CRA Vehicle Repairs – Australia
By Chad Atkinson
ANY spray painter will tell you that painting cars is all about the prep work; the job is only ever as good as the foundations it’s laid on. So what’s involved in the process?
This article was first published in the June 2020 issue of Street Machine
The following is some very basic insight into what it takes to get it done – Painting 101, if you will. These techniques will vary from painter to painter, but the fundamentals and end results will be the same.
For this job, I’ll be using a solid-colour, direct-gloss (DG) 2K paint. Unlike its predecessors, acrylic and enamel, 2K (also known as two-pack) can be used to paint a vehicle without the need to go back in with a buff to get a decent shine. It is also non-porous like acrylic, leaving your vehicle safely sealed from the elements.
Now, I’m not suggesting you pick up a spray gun and have a crack at it yourself in the backyard, because 2K is quite a toxic mistress and should be sprayed in a filtered booth. Spray suits, respirators and other personal protective equipment are also preferable, not only to keep yourself safe, but to keep debris like stray hairs out of your job.
STEP 1. After initial metalwork and filler work is complete and finished out in 120-grit sandpaper, three fat coats of high-fill primer are laid down. This is left to sit for a few weeks before sanding takes place; this gives things a chance to settle and cure.
STEP 2a. A guide coat (thinned base coat in this instance) is dusted over the primer before sanding takes place. A marine board with 180-grit is used on the large flat areas, and the guide coat will help you spot any low areas that might require extra attention.
2b. A quick scuff of these areas and a skim of filler and more sanding will help rectify any imperfections. Tape can be used along the body lines to help get sharper, straighter edges.
2c. Just like with filler work, it’s preferable to sand primer with all adjacent panels bolted down like they would be in the final fit. This stops the ends dipping in from over-sanding.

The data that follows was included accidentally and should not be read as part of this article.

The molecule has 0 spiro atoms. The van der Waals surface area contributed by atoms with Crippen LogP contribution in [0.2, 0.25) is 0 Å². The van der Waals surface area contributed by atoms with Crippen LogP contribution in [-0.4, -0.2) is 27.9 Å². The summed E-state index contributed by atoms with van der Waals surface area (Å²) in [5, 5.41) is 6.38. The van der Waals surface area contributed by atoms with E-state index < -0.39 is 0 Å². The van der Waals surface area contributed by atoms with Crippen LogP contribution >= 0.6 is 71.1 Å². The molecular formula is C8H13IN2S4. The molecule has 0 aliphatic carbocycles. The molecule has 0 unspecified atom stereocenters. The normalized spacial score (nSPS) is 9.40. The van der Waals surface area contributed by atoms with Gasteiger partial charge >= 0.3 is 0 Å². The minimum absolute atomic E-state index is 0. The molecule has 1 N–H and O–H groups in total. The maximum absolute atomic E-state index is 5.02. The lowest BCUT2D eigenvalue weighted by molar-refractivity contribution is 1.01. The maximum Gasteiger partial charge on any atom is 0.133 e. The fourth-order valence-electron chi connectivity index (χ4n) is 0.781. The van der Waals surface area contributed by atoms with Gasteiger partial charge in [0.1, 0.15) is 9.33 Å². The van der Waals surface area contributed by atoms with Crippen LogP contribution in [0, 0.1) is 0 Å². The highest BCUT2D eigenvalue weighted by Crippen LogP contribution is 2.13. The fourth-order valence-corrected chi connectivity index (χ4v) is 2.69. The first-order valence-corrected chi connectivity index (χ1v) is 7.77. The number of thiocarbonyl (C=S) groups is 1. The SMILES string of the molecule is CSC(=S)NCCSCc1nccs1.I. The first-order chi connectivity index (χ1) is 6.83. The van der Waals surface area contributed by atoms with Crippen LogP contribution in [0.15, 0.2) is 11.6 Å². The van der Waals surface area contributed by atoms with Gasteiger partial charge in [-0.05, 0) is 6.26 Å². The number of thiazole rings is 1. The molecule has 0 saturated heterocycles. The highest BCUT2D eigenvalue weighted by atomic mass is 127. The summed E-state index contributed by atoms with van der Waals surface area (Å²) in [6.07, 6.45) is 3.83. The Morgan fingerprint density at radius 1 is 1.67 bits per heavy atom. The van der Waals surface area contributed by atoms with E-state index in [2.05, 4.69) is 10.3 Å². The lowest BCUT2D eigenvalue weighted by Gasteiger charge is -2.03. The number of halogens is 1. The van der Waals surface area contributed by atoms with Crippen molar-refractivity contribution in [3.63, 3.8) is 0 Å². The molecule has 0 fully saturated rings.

STEP 3. Another round of high-fill primer is laid down and left to cure. Having said that, there are plenty of products available that will eliminate the need for two rounds of priming, including spray polyester and the like.
STEP 4. The second round of primer is again guide-coated and blocked out, working from 240-grit to 320-grit and through to 500-grit. This job will be painted with a direct-gloss solid colour. In most cases a DG will fill the sanding scratches left from 500-grit. When painting a metallic base, 600-grit is used to finish the surface (or 800-grit on finer colours like silver). Using boards, blocks and speed files from beginning to end is the preferred method here. Palm sanders will work, but unless used correctly they will create ripples in the final result.
STEP 5. Once blocking is complete and the car is free of lows or wobbles, any areas that have been rubbed through exposing metal can be spot-primed using etch primer. The car is then given a wipe-down using Prepsol wax and grease remover, with one slightly damp rag followed closely by a dry rag. Think Mr Miyagi and his ‘wax on, wax off’ methodology.
STEP 6a. Masking is next on the list. The process is usually a giant pain in the ring, but it’s hugely important. Every hole is covered, not only to avoid overspray but to prevent any dust from blowing back onto the job. Being a solid colour, we can remove hanging panels from the car and paint the inner edges at the same time as the quarters in order to avoid tape edges. Metallic colours, however, should be sprayed with the panels aligned to avoid mismatched colours.